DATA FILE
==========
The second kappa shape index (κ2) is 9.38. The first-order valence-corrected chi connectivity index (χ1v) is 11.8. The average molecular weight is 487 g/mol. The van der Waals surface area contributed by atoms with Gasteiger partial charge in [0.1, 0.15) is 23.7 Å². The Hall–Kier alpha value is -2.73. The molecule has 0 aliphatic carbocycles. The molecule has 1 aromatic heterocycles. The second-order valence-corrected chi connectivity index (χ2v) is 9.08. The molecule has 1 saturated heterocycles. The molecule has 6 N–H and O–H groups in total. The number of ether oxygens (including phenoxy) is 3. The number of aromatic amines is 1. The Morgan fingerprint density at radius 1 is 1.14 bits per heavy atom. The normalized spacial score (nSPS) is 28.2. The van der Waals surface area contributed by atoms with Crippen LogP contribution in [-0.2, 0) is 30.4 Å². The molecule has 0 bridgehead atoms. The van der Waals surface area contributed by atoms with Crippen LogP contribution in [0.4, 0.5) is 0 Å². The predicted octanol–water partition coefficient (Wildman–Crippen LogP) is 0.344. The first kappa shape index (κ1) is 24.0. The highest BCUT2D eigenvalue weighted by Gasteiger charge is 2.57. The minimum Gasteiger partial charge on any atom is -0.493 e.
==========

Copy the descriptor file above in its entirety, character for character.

The second kappa shape index (κ2) is 9.38. The first-order valence-corrected chi connectivity index (χ1v) is 11.8. The average molecular weight is 487 g/mol. The van der Waals surface area contributed by atoms with Gasteiger partial charge in [0.1, 0.15) is 23.7 Å². The Hall–Kier alpha value is -2.73. The molecule has 0 aliphatic carbocycles. The molecule has 1 aromatic heterocycles. The second-order valence-corrected chi connectivity index (χ2v) is 9.08. The molecule has 1 saturated heterocycles. The molecule has 6 N–H and O–H groups in total. The number of ether oxygens (including phenoxy) is 3. The number of aromatic amines is 1. The Morgan fingerprint density at radius 1 is 1.14 bits per heavy atom. The normalized spacial score (nSPS) is 28.2. The van der Waals surface area contributed by atoms with Crippen LogP contribution in [-0.2, 0) is 30.4 Å². The molecule has 0 bridgehead atoms. The van der Waals surface area contributed by atoms with Crippen LogP contribution in [0.4, 0.5) is 0 Å². The predicted octanol–water partition coefficient (Wildman–Crippen LogP) is 0.344. The first kappa shape index (κ1) is 24.0. The highest BCUT2D eigenvalue weighted by Gasteiger charge is 2.57. The minimum Gasteiger partial charge on any atom is -0.493 e.